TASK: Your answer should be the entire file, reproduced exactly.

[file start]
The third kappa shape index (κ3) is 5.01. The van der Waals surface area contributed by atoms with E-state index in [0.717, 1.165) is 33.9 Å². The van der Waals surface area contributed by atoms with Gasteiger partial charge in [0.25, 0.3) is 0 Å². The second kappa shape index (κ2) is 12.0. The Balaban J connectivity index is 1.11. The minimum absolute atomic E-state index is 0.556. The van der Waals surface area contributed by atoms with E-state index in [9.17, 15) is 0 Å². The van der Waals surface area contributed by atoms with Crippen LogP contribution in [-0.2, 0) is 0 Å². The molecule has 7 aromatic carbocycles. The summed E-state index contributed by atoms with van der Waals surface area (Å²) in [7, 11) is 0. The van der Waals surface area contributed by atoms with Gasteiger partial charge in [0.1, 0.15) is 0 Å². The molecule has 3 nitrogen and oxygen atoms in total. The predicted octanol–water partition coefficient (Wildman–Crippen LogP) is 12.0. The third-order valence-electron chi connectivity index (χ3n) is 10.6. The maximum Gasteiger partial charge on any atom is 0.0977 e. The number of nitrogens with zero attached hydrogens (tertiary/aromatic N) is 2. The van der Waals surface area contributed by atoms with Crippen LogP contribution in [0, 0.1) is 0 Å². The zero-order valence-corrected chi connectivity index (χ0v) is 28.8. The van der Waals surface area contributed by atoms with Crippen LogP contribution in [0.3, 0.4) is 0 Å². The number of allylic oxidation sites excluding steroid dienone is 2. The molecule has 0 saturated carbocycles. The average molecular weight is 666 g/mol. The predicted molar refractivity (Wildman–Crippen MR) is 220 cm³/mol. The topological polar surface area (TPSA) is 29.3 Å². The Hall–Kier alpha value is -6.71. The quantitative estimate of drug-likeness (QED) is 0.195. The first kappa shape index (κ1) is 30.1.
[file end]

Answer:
The third kappa shape index (κ3) is 5.01. The van der Waals surface area contributed by atoms with E-state index in [0.717, 1.165) is 33.9 Å². The van der Waals surface area contributed by atoms with Gasteiger partial charge in [0.25, 0.3) is 0 Å². The second kappa shape index (κ2) is 12.0. The Balaban J connectivity index is 1.11. The minimum absolute atomic E-state index is 0.556. The van der Waals surface area contributed by atoms with E-state index in [9.17, 15) is 0 Å². The van der Waals surface area contributed by atoms with Crippen LogP contribution in [-0.2, 0) is 0 Å². The molecule has 7 aromatic carbocycles. The summed E-state index contributed by atoms with van der Waals surface area (Å²) in [7, 11) is 0. The van der Waals surface area contributed by atoms with Gasteiger partial charge in [0.1, 0.15) is 0 Å². The molecule has 3 nitrogen and oxygen atoms in total. The predicted octanol–water partition coefficient (Wildman–Crippen LogP) is 12.0. The third-order valence-electron chi connectivity index (χ3n) is 10.6. The maximum Gasteiger partial charge on any atom is 0.0977 e. The number of nitrogens with zero attached hydrogens (tertiary/aromatic N) is 2. The van der Waals surface area contributed by atoms with Crippen LogP contribution in [0, 0.1) is 0 Å². The zero-order valence-corrected chi connectivity index (χ0v) is 28.8. The van der Waals surface area contributed by atoms with Crippen LogP contribution in [0.3, 0.4) is 0 Å². The number of allylic oxidation sites excluding steroid dienone is 2. The molecule has 0 saturated carbocycles. The average molecular weight is 666 g/mol. The predicted molar refractivity (Wildman–Crippen MR) is 220 cm³/mol. The topological polar surface area (TPSA) is 29.3 Å². The Hall–Kier alpha value is -6.71. The quantitative estimate of drug-likeness (QED) is 0.195. The first kappa shape index (κ1) is 30.1.